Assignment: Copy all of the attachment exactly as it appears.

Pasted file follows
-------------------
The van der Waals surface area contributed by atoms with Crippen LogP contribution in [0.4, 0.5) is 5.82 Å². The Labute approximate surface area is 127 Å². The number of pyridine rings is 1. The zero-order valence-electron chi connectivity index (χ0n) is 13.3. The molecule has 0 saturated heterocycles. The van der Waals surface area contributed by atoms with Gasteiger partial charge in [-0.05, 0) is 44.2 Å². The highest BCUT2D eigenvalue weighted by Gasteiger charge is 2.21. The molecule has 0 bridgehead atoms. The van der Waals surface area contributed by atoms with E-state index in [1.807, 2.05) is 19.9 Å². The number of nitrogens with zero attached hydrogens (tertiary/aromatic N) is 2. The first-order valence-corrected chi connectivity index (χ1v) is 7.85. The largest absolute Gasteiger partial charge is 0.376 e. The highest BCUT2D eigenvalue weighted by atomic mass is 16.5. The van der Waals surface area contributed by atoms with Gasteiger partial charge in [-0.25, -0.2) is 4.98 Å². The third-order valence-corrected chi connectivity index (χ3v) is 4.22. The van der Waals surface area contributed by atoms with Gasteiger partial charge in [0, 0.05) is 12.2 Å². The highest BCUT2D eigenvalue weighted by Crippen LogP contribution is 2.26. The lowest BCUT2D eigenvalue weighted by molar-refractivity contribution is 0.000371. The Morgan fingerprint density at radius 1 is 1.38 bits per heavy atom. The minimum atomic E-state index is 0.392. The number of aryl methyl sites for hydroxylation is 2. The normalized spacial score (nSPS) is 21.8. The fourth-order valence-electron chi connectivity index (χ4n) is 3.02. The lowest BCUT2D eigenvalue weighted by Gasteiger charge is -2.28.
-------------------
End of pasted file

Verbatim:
The van der Waals surface area contributed by atoms with Crippen LogP contribution in [0.4, 0.5) is 5.82 Å². The Labute approximate surface area is 127 Å². The number of pyridine rings is 1. The zero-order valence-electron chi connectivity index (χ0n) is 13.3. The molecule has 0 saturated heterocycles. The van der Waals surface area contributed by atoms with Gasteiger partial charge in [-0.05, 0) is 44.2 Å². The highest BCUT2D eigenvalue weighted by Gasteiger charge is 2.21. The molecule has 0 bridgehead atoms. The van der Waals surface area contributed by atoms with E-state index in [1.807, 2.05) is 19.9 Å². The number of nitrogens with zero attached hydrogens (tertiary/aromatic N) is 2. The first-order valence-corrected chi connectivity index (χ1v) is 7.85. The largest absolute Gasteiger partial charge is 0.376 e. The highest BCUT2D eigenvalue weighted by atomic mass is 16.5. The van der Waals surface area contributed by atoms with Gasteiger partial charge in [-0.25, -0.2) is 4.98 Å². The third-order valence-corrected chi connectivity index (χ3v) is 4.22. The van der Waals surface area contributed by atoms with Gasteiger partial charge in [0, 0.05) is 12.2 Å². The highest BCUT2D eigenvalue weighted by Crippen LogP contribution is 2.26. The lowest BCUT2D eigenvalue weighted by molar-refractivity contribution is 0.000371. The Morgan fingerprint density at radius 1 is 1.38 bits per heavy atom. The minimum atomic E-state index is 0.392. The number of aryl methyl sites for hydroxylation is 2. The normalized spacial score (nSPS) is 21.8. The fourth-order valence-electron chi connectivity index (χ4n) is 3.02. The lowest BCUT2D eigenvalue weighted by Gasteiger charge is -2.28.